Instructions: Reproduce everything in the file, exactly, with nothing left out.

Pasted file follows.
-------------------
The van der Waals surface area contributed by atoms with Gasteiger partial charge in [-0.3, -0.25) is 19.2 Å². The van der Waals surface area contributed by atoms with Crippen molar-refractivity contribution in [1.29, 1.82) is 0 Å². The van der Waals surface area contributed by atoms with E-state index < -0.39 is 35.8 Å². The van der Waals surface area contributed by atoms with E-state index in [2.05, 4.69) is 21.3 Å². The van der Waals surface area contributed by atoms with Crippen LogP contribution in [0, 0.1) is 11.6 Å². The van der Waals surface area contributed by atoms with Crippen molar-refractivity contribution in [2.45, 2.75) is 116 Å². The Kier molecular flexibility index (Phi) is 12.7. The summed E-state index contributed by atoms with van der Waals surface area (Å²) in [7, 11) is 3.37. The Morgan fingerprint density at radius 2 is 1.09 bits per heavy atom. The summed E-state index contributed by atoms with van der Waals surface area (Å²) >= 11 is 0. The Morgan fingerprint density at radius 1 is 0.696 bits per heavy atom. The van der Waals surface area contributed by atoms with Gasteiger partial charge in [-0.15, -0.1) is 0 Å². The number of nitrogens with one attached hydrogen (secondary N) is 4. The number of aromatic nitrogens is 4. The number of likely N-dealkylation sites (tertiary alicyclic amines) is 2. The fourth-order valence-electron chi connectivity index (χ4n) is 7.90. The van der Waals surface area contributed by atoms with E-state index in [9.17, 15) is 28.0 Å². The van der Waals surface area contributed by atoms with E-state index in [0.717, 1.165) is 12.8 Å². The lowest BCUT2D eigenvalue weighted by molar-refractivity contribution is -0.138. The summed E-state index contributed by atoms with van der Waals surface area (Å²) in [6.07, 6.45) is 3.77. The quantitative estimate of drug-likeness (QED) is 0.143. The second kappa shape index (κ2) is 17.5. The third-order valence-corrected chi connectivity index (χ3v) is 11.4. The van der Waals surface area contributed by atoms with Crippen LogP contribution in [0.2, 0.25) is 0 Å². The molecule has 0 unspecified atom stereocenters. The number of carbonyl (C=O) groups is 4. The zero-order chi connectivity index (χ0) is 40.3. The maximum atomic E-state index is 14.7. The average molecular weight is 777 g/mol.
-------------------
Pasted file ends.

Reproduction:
The van der Waals surface area contributed by atoms with Gasteiger partial charge in [-0.3, -0.25) is 19.2 Å². The van der Waals surface area contributed by atoms with Crippen molar-refractivity contribution in [1.29, 1.82) is 0 Å². The van der Waals surface area contributed by atoms with E-state index < -0.39 is 35.8 Å². The van der Waals surface area contributed by atoms with E-state index in [2.05, 4.69) is 21.3 Å². The van der Waals surface area contributed by atoms with Crippen LogP contribution in [0, 0.1) is 11.6 Å². The van der Waals surface area contributed by atoms with Crippen molar-refractivity contribution in [2.45, 2.75) is 116 Å². The Kier molecular flexibility index (Phi) is 12.7. The summed E-state index contributed by atoms with van der Waals surface area (Å²) in [7, 11) is 3.37. The Morgan fingerprint density at radius 2 is 1.09 bits per heavy atom. The summed E-state index contributed by atoms with van der Waals surface area (Å²) >= 11 is 0. The Morgan fingerprint density at radius 1 is 0.696 bits per heavy atom. The van der Waals surface area contributed by atoms with Gasteiger partial charge in [-0.15, -0.1) is 0 Å². The number of nitrogens with one attached hydrogen (secondary N) is 4. The number of aromatic nitrogens is 4. The number of likely N-dealkylation sites (tertiary alicyclic amines) is 2. The fourth-order valence-electron chi connectivity index (χ4n) is 7.90. The van der Waals surface area contributed by atoms with E-state index in [9.17, 15) is 28.0 Å². The van der Waals surface area contributed by atoms with E-state index in [0.717, 1.165) is 12.8 Å². The lowest BCUT2D eigenvalue weighted by molar-refractivity contribution is -0.138. The summed E-state index contributed by atoms with van der Waals surface area (Å²) in [6.07, 6.45) is 3.77. The quantitative estimate of drug-likeness (QED) is 0.143. The second kappa shape index (κ2) is 17.5. The third-order valence-corrected chi connectivity index (χ3v) is 11.4. The van der Waals surface area contributed by atoms with Crippen LogP contribution in [0.2, 0.25) is 0 Å². The molecule has 0 unspecified atom stereocenters. The number of carbonyl (C=O) groups is 4. The zero-order chi connectivity index (χ0) is 40.3. The maximum atomic E-state index is 14.7. The average molecular weight is 777 g/mol.